Meetings are held, in business entities, to achieve results. The results could relate to quantitative direction of the organization or could be in the realm of the non-numerical. The discussion on numbers relating to capex, budget, financial projection and performance will constitute the quantitative aspect of an entity’s existence and future growth. The debate on strategy, new products, services and quality of human resources, will be within the ambit of the non-quantitative. The discussion on numbers is always more precise, with greater exactitude, then a discussion on non-numeric data and information.
Meetings that are held to discuss the non-quantifiable are the most challenging for the chairperson to control. It is generally believed that the squeaking wheel gets the grease, hence we find participants in any meetings, jumping over each others’ heads & shoulders, to promote their understanding of any issue. Here, the inherit nature of the concept of meeting has the tendency to lead to commentary that leads to nowhere; because there are no identifiable, quantitative mile-stones. It actually has the potential to fall within the ambit of philosophy and hence can provoke uncontrollable flight of imagination of the discussants. If it is free for all, and nothing else; it is unlikely to produce any result.
There are several good reasons for the need to hold meetings. One of these could be for reason of sharing information. Meetings are used as a medium of communication of good and bad news. How much to share is a decision of the chairperson. Personally, I believe not all and everything should be shared. The necessary and the relevant should form the basis of disclosure. Birds are entangled by their feet and men by their tongue. Babbling is rarely without offence, and consequently is of no value.
Another popular reason for holding meetings is to take decisions. But should decisions await the holding of meeting? And, if a manager would take this route most of the time, for say his strategy, it is likely that discussions will get to the extent of being boringly irrelevant. When all men speak, no man hears. So the best way to do is to use meetings for decisions only when there is an assurance that all participants have come to the meeting fully prepared.
Meetings can be for brain storming, on the launch of say a new product or introduction of a new process for greater efficiency.
In doing so , it best to bear in mind, “no grand idea was ever born in conference(meeting) but a lot of foolish ideas have died therein”.(F. Scott fitzgerald). Meetings aren’t meant to generate “ideas”, it must be to deliberate the “idea”.
Relationship building is another major reason for holding meetings. Here, the chairman must necessarily listen more and talk less. Unfortunately most chairpersons close their ears and open their mouths, too often; while it should be exactly reverse of such approach. He, who gives fair words, feeds the audience with empty spoons. In such meetings, the chairperson must give recognition to significant players, encourage and motivate them; Express interest by asking for updates on project or listen with patience to the impediments and stumbling blocks being faced. Those who know, speak the least. Chairperson’s reaction should be measured and controlled. The tongue has no bones, but has the nuclear capability of breaking many. Then there are inspirational meetings. In these meetings it is expected of the chairperson to drive colleagues to venture upon themselves and find areas of strength to deploy and discover areas of weakness, to plug them. Inspire to identify goals, both personal and organizational. The language of inspiration always has to be soft. Never use threat: especially if you cannot bite, never show your teeth.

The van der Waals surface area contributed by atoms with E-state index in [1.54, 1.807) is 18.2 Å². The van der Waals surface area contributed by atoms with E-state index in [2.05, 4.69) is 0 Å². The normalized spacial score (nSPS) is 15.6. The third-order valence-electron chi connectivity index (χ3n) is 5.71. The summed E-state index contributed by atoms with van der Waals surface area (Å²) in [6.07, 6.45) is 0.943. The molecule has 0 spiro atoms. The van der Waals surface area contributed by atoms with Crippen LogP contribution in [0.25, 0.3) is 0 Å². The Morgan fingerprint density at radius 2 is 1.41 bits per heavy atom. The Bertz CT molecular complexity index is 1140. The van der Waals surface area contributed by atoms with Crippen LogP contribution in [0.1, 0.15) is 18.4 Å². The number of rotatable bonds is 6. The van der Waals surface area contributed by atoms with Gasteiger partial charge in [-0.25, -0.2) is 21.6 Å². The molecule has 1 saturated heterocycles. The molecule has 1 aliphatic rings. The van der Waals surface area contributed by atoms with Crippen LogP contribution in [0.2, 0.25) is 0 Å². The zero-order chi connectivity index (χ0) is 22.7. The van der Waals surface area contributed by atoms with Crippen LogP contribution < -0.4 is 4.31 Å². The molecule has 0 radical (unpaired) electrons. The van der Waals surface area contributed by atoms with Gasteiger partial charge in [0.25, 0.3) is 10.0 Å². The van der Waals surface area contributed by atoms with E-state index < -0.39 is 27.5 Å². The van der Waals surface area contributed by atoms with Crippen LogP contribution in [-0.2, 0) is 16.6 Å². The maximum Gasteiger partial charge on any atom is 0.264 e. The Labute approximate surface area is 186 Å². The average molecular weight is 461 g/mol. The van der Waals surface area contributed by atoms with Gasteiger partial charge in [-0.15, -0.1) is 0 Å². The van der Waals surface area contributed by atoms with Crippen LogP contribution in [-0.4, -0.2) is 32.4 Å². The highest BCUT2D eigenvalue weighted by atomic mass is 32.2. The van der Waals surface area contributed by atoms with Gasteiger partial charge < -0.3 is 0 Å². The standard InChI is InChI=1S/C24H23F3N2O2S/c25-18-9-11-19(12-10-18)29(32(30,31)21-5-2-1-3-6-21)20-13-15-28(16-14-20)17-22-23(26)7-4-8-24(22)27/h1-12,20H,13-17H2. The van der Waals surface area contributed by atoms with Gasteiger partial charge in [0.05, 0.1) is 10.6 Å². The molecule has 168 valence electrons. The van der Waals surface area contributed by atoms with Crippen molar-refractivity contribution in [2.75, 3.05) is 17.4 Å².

There can be several other positive reasons for calling meetings, and more specifically like to negotiate a deal, to instruct and educate or to merely create homogeneity and camaraderie.
This scribe admits that meetings actually can be virtuous. Alternatively, they are a corporate necessity or even the unavoidable corporate devil that we have to accept regardless of personal views, either positive or negative. We have to embrace the concept of meeting.
With this noble view about meetings, I ran recently into a discussion with a senior colleague about the merits and demerits of having meetings in corporate settings. Initially, what I thought of as a discussion on a plane of humor, turned out eventually for me, to do a complete and severely penetrating dissection of the reason of why meetings are called?
Meetings are purposely designed to persist with one man’s agenda is a conclusion we made. Both of us had that child like wry smile that kept dancing on our face, although with brief intervals, but which were never short, in reflecting to any on- looker, the mischievously humorous intent. Of the reasons we discussed, why meetings are called, I will recall some for this piece:
• There is nothing better to do.
• It is the best way to waste time.
• The quantum of work is less than available time.
• A decision taken in isolation has to be endorsed. For “real decisions”, the committee’s size shrinks to a single person and to talk humbug, the meeting has numerous attendees; or is called when no decision is to be taken.
• To feel important; call a meeting to massage own ego. Such is done for an arrogant chairperson.
The length of meetings rise with the square of the number of people present. Meetings end up in minutes, for which hours are spent. Meetings are hurled upon staff by the egoistical and narcissist leader at odd times and usually for no good reason. “ you don’t lead by hitting people over the head — that’s assault, not leadership.” In conclusion, meetings are always between the unwanting, the undesired for discussion on the unnecessary.